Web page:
Redemptorist Father Matthew Vu Khoi Phung died March 2. He was 76


Redemptorist Father Matthew Vu Khoi Phung talks with migrant workers in Ho Chi Minh City. The activist priest died March 2. He was 76. (Photo courtesy of Father Joseph Le Quang Uy)

Vietnamese priest recalled as defender of human rights
Father Phung helped sustain faith, church life following the fall of Saigon

Vietnamese Catholics and activists are mourning a senior Redemptorist priest they said raisied hopes among the poor and oppressed, and worked for justice and peace.

Father Matthew Vu Khoi Phung, head of the Redemptorist monastery in Hanoi, died March 2. He was 76.

“Father Phung spent all his life bringing values of the Good News into social life and rousing glimmers of hope among the poor and victims of social injustice,” Father Jopseph Le Quang Uy told

Father Uy said the late priest, who then was in his 30s, secretly held courses in the Bible, liturgy, sacraments, catechism and faith and sciences to strengthen the faith of young people after northern communists took control of U.S.-backed South Vietnam in 1975 and church activities were banned.

Father Uy said Father Phung helped found or influenced others to form numerous social programs to assist the needy.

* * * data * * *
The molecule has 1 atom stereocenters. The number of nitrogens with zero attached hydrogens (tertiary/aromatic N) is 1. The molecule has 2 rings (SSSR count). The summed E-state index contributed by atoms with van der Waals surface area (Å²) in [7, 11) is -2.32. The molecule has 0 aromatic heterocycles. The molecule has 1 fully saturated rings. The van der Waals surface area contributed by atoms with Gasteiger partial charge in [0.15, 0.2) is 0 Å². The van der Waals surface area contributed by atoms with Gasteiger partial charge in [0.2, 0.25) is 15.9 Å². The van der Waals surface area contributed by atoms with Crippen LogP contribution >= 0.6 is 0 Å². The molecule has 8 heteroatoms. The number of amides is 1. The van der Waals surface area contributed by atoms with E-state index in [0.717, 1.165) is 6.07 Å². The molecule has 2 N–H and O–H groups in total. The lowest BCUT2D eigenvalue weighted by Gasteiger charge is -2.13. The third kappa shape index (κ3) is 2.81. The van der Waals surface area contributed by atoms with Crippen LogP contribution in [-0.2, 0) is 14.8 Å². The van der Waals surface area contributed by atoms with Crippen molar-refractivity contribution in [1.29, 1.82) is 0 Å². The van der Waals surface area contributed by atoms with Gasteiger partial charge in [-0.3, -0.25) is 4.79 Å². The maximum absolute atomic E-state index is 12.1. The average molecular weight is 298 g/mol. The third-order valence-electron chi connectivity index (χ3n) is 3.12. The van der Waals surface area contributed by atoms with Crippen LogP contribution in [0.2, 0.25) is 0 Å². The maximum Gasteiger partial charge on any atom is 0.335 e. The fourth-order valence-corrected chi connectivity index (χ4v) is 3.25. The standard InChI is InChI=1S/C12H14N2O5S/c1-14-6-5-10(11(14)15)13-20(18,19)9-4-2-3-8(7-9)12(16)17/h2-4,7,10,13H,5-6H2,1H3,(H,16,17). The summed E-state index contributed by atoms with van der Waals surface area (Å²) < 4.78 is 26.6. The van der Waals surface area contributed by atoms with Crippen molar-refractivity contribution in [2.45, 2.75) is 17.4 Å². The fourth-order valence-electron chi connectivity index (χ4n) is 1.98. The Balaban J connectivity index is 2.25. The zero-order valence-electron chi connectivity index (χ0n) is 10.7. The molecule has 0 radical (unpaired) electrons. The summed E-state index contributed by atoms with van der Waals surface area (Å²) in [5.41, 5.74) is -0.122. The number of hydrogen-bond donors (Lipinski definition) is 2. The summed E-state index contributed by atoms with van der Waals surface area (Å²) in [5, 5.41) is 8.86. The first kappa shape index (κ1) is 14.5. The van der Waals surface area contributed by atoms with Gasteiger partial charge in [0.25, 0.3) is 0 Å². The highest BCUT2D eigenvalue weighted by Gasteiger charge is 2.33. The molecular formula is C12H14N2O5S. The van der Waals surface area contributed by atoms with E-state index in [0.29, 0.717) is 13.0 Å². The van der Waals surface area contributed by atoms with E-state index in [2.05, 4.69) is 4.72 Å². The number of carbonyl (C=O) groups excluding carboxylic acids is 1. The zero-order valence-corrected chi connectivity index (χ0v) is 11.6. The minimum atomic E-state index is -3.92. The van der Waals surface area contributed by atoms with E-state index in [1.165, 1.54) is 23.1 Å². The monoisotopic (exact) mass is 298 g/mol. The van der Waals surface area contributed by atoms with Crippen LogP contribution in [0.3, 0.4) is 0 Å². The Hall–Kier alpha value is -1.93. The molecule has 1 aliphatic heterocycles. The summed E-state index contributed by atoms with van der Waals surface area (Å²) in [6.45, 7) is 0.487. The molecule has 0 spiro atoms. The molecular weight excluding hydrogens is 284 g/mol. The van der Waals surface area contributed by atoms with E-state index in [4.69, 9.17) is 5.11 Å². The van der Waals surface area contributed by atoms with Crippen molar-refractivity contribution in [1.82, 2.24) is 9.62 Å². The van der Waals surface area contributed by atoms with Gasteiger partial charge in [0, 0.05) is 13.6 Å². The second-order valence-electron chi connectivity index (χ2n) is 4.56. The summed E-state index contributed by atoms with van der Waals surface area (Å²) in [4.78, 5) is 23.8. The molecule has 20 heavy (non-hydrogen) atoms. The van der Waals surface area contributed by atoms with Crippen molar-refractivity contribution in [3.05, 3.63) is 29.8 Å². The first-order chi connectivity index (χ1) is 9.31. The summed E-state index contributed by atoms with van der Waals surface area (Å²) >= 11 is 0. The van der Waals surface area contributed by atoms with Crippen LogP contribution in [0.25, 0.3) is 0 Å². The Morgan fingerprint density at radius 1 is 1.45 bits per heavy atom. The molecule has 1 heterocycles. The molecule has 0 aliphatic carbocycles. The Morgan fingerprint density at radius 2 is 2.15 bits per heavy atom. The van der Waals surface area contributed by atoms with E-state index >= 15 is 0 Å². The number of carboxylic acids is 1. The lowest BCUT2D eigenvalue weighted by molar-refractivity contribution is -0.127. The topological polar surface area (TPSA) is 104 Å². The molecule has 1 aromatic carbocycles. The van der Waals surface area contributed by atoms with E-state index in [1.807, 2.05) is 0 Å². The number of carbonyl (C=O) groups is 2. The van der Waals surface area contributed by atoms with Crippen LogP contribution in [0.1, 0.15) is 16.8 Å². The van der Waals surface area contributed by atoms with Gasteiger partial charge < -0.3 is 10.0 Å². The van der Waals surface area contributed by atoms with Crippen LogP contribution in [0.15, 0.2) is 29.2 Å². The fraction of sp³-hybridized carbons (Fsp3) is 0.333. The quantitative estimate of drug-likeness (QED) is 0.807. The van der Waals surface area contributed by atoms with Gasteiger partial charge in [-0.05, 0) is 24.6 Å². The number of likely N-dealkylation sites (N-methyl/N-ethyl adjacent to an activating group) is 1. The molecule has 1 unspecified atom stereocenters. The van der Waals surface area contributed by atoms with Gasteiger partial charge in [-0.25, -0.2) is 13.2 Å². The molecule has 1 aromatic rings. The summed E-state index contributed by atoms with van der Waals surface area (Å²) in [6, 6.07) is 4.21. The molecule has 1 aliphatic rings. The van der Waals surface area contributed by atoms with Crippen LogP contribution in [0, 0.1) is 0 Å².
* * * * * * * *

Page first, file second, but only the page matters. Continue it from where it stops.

Many groups of people were formed to do something useful for domestic migrant workers, protection of life, HIV/AIDS patients, he said.

Father Phung used Redemptorist communication networks to publish reports on violations of religious freedom and human rights in Vietnam.

In 2008 he called on Catholics in Hanoi to pray for the government to return Redemptorist property that authorities confiscated and sold off. Although he was often threatened by government officials, Father Phung would visit and assist people who were detained, persecuted and imprisoned.

Cardinal Peter Nguyen Van Nhon of Hanoi presided at Father Phung’s March 5 funeral concelebrated by hundreds of priests and attended by thousands of Catholics.

“Father Phung always accompanied us on the road to struggle for real democracy in Vietnam he wished. I really admire his enthusiasm,” an activist said.
(from UcaNews)

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